BN1: I actually wanted to talk to you about your backing dancers. You don’t get to see much of that anymore as people seem to have labelled bubblegum pop as cringey…
RS: Yeah, but it made people happy. Pop can do a lot of things – it’s very powerful. It can inspire and make you think politically. But if you go and see a show you want to feel really good afterwards. You want to feel elated.
BN1: It’s definitely a unique approach. So tell me a bit about your songs and the lyricism – considering the nostalgic vibes, there’s definitely a massively modern/futuristic edge to them…
RS: So my whole first album aims to polymerise our relationship with technology. It’s fiction, but also non-fiction at the same time. Cyber starts with a girl who’s trying to get ready to go out but she just feels anxious because she’s been on her phone too much and feels detached from the ‘real world’. It’s a story all young girls I think are familiar with. When you’re at a party on your own, you’re always on your phone now – you always want to make sure there’s people around you, rather than just seeing what’s going on. That song for me really concludes the album. I didn’t want to say whether our relationship with tech was good or bad – I wanted to say it’s both. I wanted to tell it in a way that hasn’t been told before. At least not in music.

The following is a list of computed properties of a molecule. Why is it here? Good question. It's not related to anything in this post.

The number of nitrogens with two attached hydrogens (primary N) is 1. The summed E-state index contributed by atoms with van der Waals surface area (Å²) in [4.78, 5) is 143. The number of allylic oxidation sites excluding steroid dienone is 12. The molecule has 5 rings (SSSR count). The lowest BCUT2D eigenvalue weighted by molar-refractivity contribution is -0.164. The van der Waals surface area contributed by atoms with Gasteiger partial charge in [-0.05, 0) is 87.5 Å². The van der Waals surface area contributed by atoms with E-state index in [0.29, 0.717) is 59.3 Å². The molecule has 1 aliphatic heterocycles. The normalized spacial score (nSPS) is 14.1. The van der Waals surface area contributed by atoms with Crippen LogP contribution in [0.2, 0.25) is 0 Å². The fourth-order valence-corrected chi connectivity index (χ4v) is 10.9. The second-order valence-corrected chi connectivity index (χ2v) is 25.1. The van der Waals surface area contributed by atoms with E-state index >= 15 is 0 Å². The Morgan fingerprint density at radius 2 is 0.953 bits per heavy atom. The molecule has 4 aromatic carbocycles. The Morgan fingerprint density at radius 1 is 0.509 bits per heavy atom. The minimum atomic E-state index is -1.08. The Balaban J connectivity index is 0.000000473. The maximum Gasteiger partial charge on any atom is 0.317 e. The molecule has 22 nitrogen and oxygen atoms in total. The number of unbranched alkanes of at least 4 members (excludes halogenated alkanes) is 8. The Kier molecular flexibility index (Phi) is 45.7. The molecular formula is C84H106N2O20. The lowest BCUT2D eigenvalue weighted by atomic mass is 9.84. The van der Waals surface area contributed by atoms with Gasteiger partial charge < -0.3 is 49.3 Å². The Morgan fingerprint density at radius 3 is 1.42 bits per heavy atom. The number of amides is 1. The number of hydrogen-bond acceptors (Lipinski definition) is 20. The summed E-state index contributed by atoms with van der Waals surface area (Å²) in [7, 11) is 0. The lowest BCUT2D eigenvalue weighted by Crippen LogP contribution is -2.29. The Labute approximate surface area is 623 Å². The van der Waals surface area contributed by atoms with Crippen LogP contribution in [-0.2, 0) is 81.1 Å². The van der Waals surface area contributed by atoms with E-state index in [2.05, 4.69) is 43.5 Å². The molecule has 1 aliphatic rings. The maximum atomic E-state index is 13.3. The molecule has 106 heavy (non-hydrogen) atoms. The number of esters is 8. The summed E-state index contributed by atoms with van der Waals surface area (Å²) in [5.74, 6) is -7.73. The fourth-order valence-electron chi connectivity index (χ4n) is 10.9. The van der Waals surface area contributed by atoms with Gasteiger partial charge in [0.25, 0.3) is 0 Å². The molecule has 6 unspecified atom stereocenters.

BN1: To what extent does that reflect how you feel about it personally?
RS: Yeah. I grew up with dial-up and broadband didn’t really start until I was a teenager. I had MySpace, and MSN Messenger, which started off the whole social media obsession where you’re judged by your peers on how your MySpace looks or whatever. So I’ve grown up with it to a degree, but I can’t imagine what young people are growing up with now – it’s all happening so quickly. You can’t grow up online without making mistakes, which leaves you open for others to dig up years later. For the first time, people can find something you wrote when you were 16 and hold it against you, it’s really silly.
BN1: You seem to be creating quite a discussion for it though.
RS: I think it’s really important to keep the discussion going as artists. Janelle Monae has discussed it in the context of love which was beautiful, and I’m definitely fascinated by it. I’m currently reading So You’ve Been Publicly Shamed by Jon Ronson (which focuses on the life of Monica Lewinsky, and the mob mentality of Twitter), and I’m going to see how that pans out. It’s not going to be all I write about though.
BN1: So I also wanted to talk to you about your stage wardrobe, which obviously has had a lot of thought put into it…
RS: I guess it’s just part of me thinking it’s not just a gig but a show. I’m putting on a show, with costumes, and I find it so fun. I’ve been in fashion and modelling for longer than I’ve been doing music as a profession, so the two definitely come hand-in-hand. I was actually only able to create my early music videos due to my connections in fashion. At the moment that’s a huge perk of being independent – I can still have freedom over my appearance and control over what I can do. I have nothing to lose. It pushes you as well.
Rina Sawayama returns to the UK with a show at London’s Heaven on 19 Oct.
For more information, visit Rina’s Bandcamp page here.
Image credit: Sean Carpenter